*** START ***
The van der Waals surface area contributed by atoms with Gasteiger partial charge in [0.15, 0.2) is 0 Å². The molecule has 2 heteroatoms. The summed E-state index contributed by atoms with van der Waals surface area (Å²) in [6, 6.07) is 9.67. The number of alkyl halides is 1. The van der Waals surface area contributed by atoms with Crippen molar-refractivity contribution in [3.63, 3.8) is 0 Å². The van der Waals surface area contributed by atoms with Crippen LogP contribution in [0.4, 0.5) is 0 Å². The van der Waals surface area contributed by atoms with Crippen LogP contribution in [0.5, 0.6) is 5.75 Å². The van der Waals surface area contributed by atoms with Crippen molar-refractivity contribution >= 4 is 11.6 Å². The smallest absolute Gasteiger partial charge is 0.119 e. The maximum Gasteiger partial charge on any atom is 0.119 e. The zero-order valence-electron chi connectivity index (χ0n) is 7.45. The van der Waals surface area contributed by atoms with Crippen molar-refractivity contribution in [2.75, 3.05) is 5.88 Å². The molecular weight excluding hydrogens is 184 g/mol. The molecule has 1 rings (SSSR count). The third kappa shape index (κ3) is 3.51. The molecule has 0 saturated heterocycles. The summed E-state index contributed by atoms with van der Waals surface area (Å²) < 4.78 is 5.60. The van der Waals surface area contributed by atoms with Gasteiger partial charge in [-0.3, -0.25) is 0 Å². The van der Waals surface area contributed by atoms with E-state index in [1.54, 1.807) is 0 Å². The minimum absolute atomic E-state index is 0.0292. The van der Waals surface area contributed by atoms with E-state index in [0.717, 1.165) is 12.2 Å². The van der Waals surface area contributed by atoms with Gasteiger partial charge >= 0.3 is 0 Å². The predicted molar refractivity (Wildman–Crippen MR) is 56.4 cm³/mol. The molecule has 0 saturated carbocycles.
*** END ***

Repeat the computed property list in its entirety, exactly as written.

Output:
The van der Waals surface area contributed by atoms with Gasteiger partial charge in [0.15, 0.2) is 0 Å². The molecule has 2 heteroatoms. The summed E-state index contributed by atoms with van der Waals surface area (Å²) in [6, 6.07) is 9.67. The number of alkyl halides is 1. The van der Waals surface area contributed by atoms with Crippen molar-refractivity contribution in [3.63, 3.8) is 0 Å². The van der Waals surface area contributed by atoms with Crippen LogP contribution in [0.4, 0.5) is 0 Å². The van der Waals surface area contributed by atoms with Crippen LogP contribution in [0.5, 0.6) is 5.75 Å². The van der Waals surface area contributed by atoms with Crippen molar-refractivity contribution >= 4 is 11.6 Å². The smallest absolute Gasteiger partial charge is 0.119 e. The maximum Gasteiger partial charge on any atom is 0.119 e. The zero-order valence-electron chi connectivity index (χ0n) is 7.45. The van der Waals surface area contributed by atoms with Crippen molar-refractivity contribution in [2.75, 3.05) is 5.88 Å². The molecular weight excluding hydrogens is 184 g/mol. The molecule has 1 rings (SSSR count). The third kappa shape index (κ3) is 3.51. The molecule has 0 saturated heterocycles. The summed E-state index contributed by atoms with van der Waals surface area (Å²) < 4.78 is 5.60. The van der Waals surface area contributed by atoms with Gasteiger partial charge in [-0.3, -0.25) is 0 Å². The van der Waals surface area contributed by atoms with E-state index in [1.54, 1.807) is 0 Å². The minimum absolute atomic E-state index is 0.0292. The van der Waals surface area contributed by atoms with E-state index in [0.717, 1.165) is 12.2 Å². The van der Waals surface area contributed by atoms with Gasteiger partial charge >= 0.3 is 0 Å². The predicted molar refractivity (Wildman–Crippen MR) is 56.4 cm³/mol. The molecule has 0 saturated carbocycles.